Let every soul be subject under the higher powers. For there is no power but of God…
Whosoever therefore resisteth the power, resisteth the ordinance of God…
For rulers are not a terror to good works, but to evil…
For he is the minister of God to thee for good…
Render therefore to all their dues: tribute to whom tribute is due; custom to whom custom; fear to whom fear; honor to whom honor.
This man, accused of being a seditionist [Acts 24:5], is the man who preaches to them, and to us today, that we are to be peaceful and law-abiding citizens. And if we seek to change government, we seek to change it in godly, and prayerful, and peaceful ways.
All right, the third thing that this orator says about the apostle Paul: “He is a ringleader of the sect of the Nazarenes” [Acts 24:5]. Now that’s the truth! But this orator used it in supreme and sublime contemptuousness. Nazareth was a despised village, even Nathanael said: “Can any thing come out of Nazareth”? [John 1:46] And when they called the Christians “the sect of the Nazarenes [Acts 24:5],” they were doing it in contempt—they are insulting in their words. But he was surely correct when he said that Paul is a ringleader of the group [Acts 24:5]. He was like that everywhere he appeared. He had the energy and the strength of seven men, and he poured his life into that ministry of the gospel.
Then last this Tertullus, this orator, says against Paul: “He has gone about to profane the temple” [Acts 24:6]. Now that’s the most astonishing word that I could conjure up. “He has going about to profane the temple.” He was in the temple paying a vow before the Lord! Bowing in praise before the great God Jehovah! [Acts 21:23, 26]. And while he was there, he was seized by a riot who were beating him to death [Acts 21:30-32]. Yet this Tertullus, in almost hypocritical mockery, says that he is profaning the temple [Acts 24:6].
So the procurator, after listening to the castigation from the Roman orator Tertullus, he says that, “You may speak for yourself” [Acts 24:10], and Paul begins. And he says, “I know that thou hast been a judge of this nation for many years.” Felix was in that office of procurator longer than any other had been. And he says, “Therefore most happily do I answer for myself” [Acts 24:10], and then follows after this word of his good conscience toward God:
This I confess . . . that after the Way which they call heresy, so worship I the God of my fathers, believing the things that are written in the Law and in the Prophets:
And have hope toward God… that there shall be a resurrection of the dead…
And therein do I exercise myself… without void, with offense, and void of offense toward God, and toward men.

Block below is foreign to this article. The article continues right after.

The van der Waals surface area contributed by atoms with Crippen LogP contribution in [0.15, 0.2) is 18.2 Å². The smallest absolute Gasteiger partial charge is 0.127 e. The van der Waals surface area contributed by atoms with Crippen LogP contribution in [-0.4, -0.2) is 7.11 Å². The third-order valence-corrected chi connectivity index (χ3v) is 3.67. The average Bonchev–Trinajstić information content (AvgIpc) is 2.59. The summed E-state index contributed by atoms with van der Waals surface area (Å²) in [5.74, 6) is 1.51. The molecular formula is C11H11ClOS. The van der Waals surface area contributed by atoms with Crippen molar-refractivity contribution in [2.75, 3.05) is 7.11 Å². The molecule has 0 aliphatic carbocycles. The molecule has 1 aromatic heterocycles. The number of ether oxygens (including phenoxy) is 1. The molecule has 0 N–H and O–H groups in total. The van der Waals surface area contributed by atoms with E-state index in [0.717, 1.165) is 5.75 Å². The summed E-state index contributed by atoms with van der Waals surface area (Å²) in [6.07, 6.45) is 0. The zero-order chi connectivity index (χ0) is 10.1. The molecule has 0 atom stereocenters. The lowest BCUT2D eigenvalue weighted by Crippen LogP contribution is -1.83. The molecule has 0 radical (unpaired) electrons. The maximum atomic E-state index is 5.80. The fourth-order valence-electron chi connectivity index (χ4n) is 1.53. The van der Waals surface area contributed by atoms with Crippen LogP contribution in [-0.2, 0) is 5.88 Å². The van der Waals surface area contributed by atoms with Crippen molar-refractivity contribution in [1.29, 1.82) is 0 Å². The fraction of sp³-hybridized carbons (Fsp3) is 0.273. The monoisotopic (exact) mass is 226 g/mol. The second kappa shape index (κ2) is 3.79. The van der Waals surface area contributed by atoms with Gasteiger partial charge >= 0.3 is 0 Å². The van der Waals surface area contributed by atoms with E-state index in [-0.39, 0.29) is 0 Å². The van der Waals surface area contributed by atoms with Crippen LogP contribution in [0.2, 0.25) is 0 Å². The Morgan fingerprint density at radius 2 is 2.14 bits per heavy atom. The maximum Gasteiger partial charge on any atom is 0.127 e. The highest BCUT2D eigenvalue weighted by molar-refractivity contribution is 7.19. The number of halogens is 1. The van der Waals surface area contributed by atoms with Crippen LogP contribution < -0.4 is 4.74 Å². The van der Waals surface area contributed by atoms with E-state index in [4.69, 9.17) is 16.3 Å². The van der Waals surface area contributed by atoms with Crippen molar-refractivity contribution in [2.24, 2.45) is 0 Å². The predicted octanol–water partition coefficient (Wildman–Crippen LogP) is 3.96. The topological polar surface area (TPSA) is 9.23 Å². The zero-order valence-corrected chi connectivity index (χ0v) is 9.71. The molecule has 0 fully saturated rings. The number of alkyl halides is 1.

Well, after Paul’s defense it was so apparent that he had been unjustly accused that Felix had no basis to condemn him. So in order to delay the process, he says to the court and to the accusers: “We will wait, and then when Claudius Lysias comes, why, I will hear the utmost of the matter” [Acts 24:22]. So he leaves Paul in bonds [Acts 24:23].
Now for the next person that appears in the chapter: “And after certain days,” after Paul has been kept in prison waiting for the coming of the Roman chiliarch, “After certain days, when Felix came with his wife Drusilla, who was a Jewess, he sent for Paul, and heard him concerning the faith in Christ” [Acts 24:24]. Now that’s one of the most unusual developments that you could find in dramatic story. Drusilla is one of the most beautiful women of her day; she’s one of the beauties of the world. Drusilla is the youngest daughter of three of Herod Agrippa I. Herod Agrippa I appears in the twelfth chapter of the Book of Acts. He is the Herod Agrippa that kills James, the brother of John [Acts 12:1-2], and he imprisons Simon Peter, expecting to execute him the next day [Acts 12:3-4].
Drusilla is the sister—when we turn to the next chapter, the twenty-fourth and twenty-fifth chapters of the Book of Acts—Drusilla is the sister of Herod Agrippa II and Bernice. She is a great granddaughter of Herod the Great, who slew the babes in Bethlehem [Matthew 2:16], and she is the great niece of Herod Antipas, who slew John the Baptist [Mark 6:16-28].
Well, being a Jewess and married to Felix, she’s a gold digger. She was married to the king, a little petty king in northwestern Syria, but because of her great beauty, when Felix found out about her, he persuaded her to leave her husband and to come with [him].
Well the beautiful girl, she’s just at that time seventeen years of age. Why, she had an opportunity to be in the court, and she was very ambitious to appear in that circle in society, so she left her husband and came to live with Felix. And by the way, she had a son by Felix and called him after the name of her father Agrippa, and both of them died in the eruption of Vesuvius in 79 AD; and all of those artifacts from Pompeii, where Drusilla perished in the eruption, they are here in Dallas now, and all of us ought to go see them.
Well, that’s Drusilla, and being a Jewess, why, she interested her husband Felix in this man who could tell them about the most wondrous sorcerer who ever lived: one Jesus [Acts 24:24]. Herod Antipas did that, he was delighted to see Jesus for he wanted to see Him pull some magic; to pull off some miracle for his entertainment [Luke 23:8].